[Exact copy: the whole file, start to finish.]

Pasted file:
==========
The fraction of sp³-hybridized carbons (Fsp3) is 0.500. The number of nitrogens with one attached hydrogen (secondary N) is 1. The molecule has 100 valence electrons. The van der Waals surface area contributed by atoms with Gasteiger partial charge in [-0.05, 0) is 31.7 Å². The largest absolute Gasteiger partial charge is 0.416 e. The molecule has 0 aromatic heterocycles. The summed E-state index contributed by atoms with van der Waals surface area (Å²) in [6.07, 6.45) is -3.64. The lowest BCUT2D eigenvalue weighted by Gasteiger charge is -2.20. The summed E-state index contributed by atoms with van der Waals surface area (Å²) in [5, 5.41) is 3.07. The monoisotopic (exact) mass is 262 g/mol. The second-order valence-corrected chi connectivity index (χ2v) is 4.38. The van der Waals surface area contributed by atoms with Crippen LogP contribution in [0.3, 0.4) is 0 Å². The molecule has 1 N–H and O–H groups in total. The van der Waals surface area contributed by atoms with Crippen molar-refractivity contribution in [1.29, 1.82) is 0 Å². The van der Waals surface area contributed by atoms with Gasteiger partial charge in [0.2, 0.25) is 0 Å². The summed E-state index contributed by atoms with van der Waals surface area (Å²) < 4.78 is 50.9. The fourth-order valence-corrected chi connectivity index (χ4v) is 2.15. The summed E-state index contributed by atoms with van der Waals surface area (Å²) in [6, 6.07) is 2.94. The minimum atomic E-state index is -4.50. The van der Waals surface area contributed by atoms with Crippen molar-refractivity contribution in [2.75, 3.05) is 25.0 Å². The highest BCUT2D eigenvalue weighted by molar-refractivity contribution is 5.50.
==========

The fraction of sp³-hybridized carbons (Fsp3) is 0.500. The number of nitrogens with one attached hydrogen (secondary N) is 1. The molecule has 100 valence electrons. The van der Waals surface area contributed by atoms with Gasteiger partial charge in [-0.05, 0) is 31.7 Å². The largest absolute Gasteiger partial charge is 0.416 e. The molecule has 0 aromatic heterocycles. The summed E-state index contributed by atoms with van der Waals surface area (Å²) in [6.07, 6.45) is -3.64. The lowest BCUT2D eigenvalue weighted by Gasteiger charge is -2.20. The summed E-state index contributed by atoms with van der Waals surface area (Å²) in [5, 5.41) is 3.07. The monoisotopic (exact) mass is 262 g/mol. The second-order valence-corrected chi connectivity index (χ2v) is 4.38. The van der Waals surface area contributed by atoms with Crippen LogP contribution in [0.3, 0.4) is 0 Å². The molecule has 1 N–H and O–H groups in total. The van der Waals surface area contributed by atoms with Crippen molar-refractivity contribution in [1.29, 1.82) is 0 Å². The van der Waals surface area contributed by atoms with Gasteiger partial charge in [0.2, 0.25) is 0 Å². The summed E-state index contributed by atoms with van der Waals surface area (Å²) < 4.78 is 50.9. The fourth-order valence-corrected chi connectivity index (χ4v) is 2.15. The summed E-state index contributed by atoms with van der Waals surface area (Å²) in [6, 6.07) is 2.94. The minimum atomic E-state index is -4.50. The van der Waals surface area contributed by atoms with Crippen molar-refractivity contribution in [2.75, 3.05) is 25.0 Å². The highest BCUT2D eigenvalue weighted by molar-refractivity contribution is 5.50.